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View Full Version : why are we not allowed to buy music from other countries?




michael31986
Sep 8, 2009, 03:23 AM
is there a way around this.sometimes i really want songs,but they are only available in for ex. 2 big ones for me. UK and portugal



ma2ha3
Sep 8, 2009, 03:41 AM
is there a way around this.sometimes i really want songs,but they are only available in for ex. 2 big ones for me. UK and portugal

yeah that is a good question, i want to buy some japanese songs, but why not possible?
what wrong with my credit card money, compare to the japs.

wbeasley
Sep 8, 2009, 07:30 AM
it's crazy... we live in a world where you can pretty much order anything over the internet and have it delivered to your home.

If you want to buy from Amazon, you can get CDs delivered so why shouldn't we get anything we like from iTunes?

If I was to visit a country and use my foreign credit card they couldn't care less.

It's about time some of the media companies opened their eyes and realised if they hamper you buying it, people will find other (free) ways to get what they want.

Can you spell "b-i-t-t-o-r-r-e-n-t"?

It's not Apple's fault. They are hamstrung by fools with a proven track record of not understanding how people shop/download these days.

I get tired of seeing things for half the price we pay in Australia. I figure Europeans feel the same way. The sooner we all start buying direct from the US the sooner their economy will bounce back... "welcome to the US of A mega discount online store"...

LOL

gnasher729
Sep 8, 2009, 07:56 AM
is there a way around this.sometimes i really want songs,but they are only available in for ex. 2 big ones for me. UK and portugal

It has all to do with copyrights and contracts. If Apple wants to sell a song to people in the UK, for example, they need the permission of the UK branch of some record company, and that branch wants money for every song Apple sells. If a UK citizen bought a song from the store in Portugal, the UK branch of the record company wouldn't get any money, but the Portugal branch would. Therefore Apple doesn't have permission to sell songs from their portugal store to the UK, or the other way round.

That's one side. Apple has signed contracts that don't allow it to sell to someone in a different country. On the other hand, no store in the EC can legally refuse to sell to anyone in the EC. So the best Apple can do is keep the prices the same everywhere in the EC, to keep the number of complaints down.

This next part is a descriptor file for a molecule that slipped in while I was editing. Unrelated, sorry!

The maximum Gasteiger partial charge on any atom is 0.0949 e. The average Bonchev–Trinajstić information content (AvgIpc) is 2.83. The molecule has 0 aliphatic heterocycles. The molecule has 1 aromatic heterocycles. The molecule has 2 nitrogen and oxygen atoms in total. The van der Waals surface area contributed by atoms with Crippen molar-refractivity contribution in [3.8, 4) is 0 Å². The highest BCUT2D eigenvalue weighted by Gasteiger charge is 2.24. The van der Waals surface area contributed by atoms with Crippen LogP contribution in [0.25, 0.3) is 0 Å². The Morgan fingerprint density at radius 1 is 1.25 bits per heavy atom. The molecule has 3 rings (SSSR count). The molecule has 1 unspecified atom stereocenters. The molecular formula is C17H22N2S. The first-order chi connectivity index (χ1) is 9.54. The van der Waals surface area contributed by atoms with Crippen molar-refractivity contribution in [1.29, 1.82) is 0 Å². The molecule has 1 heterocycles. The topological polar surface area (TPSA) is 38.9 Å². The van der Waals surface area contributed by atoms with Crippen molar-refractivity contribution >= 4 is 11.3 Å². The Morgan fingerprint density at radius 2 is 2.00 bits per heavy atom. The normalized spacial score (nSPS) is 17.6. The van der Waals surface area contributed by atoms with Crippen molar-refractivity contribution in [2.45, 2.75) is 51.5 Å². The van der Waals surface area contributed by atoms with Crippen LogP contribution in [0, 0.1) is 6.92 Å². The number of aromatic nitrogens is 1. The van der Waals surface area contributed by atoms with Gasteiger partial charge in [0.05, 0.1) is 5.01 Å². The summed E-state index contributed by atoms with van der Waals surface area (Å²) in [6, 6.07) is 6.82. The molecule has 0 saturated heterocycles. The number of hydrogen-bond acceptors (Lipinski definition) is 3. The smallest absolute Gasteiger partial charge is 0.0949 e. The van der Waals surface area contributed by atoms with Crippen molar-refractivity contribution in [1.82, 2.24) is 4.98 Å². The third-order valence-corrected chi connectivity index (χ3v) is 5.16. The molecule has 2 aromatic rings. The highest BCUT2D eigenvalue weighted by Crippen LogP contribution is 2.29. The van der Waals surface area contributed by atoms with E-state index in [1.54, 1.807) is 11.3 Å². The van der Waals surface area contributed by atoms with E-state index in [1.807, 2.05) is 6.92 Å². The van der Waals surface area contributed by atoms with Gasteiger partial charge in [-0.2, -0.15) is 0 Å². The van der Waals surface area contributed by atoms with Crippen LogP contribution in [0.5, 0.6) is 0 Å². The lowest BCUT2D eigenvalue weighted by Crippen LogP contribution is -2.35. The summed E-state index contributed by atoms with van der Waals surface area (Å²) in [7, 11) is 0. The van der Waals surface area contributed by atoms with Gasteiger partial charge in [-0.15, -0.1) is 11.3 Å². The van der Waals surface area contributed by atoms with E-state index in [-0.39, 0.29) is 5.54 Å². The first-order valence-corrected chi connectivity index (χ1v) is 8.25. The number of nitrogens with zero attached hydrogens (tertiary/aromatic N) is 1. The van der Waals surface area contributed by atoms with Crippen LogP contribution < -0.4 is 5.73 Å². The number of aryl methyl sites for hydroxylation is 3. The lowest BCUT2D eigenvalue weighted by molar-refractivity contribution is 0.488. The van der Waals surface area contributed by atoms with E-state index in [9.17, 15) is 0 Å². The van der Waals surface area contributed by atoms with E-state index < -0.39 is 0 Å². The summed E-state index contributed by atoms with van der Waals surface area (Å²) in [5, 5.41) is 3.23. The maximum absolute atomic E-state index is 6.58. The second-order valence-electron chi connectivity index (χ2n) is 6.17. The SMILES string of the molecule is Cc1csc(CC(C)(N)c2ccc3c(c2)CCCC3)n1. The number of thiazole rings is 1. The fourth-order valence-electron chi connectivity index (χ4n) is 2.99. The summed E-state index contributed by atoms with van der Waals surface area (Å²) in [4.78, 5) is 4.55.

skottichan
Sep 8, 2009, 07:57 AM
Go to the bottom of the iTMS page, select what nation you want to be able to buy from. Click Sign In, create a new account (you will have to use a different email address than your main). Buy music.


It's that easy.

whooleytoo
Sep 8, 2009, 08:05 AM
Go to the bottom of the iTMS page, select what nation you want to be able to buy from. Click Sign In, create a new account (you will have to use a different email address than your main). Buy music.


It's that easy.

Don't they use your credit card to check your 'nationality'?

rdowns
Sep 8, 2009, 08:07 AM
Don't they use your credit card to check your 'nationality'?

iTunes gift card, FTW.

skottichan
Sep 8, 2009, 08:07 AM
Don't they use your credit card to check your 'nationality'?

Not entirely sure, I just get Japanese iTunes cards, keeps me from buying too much. So, if all else fails, get the regional iTunes card.

whooleytoo
Sep 8, 2009, 08:18 AM
iTunes gift card, FTW.

Ah, so they don't ask for a credit card when you create the account? (I created my iTunes/MobileMe/.Mac/iTools account almost 10 years ago, don't remember..)

Are iTunes gift cards 'universal'? Or are they only valid for a given store?

Wotan31
Sep 8, 2009, 08:48 AM
It has all to do with copyrights and contracts. If Apple wants to sell a song to people in the UK, for example, they need the permission of the UK branch of some record company, and that branch wants money for every song Apple sells. If a UK citizen bought a song from the store in Portugal, the UK branch of the record company wouldn't get any money, but the Portugal branch would. Therefore Apple doesn't have permission to sell songs from their portugal store to the UK, or the other way round.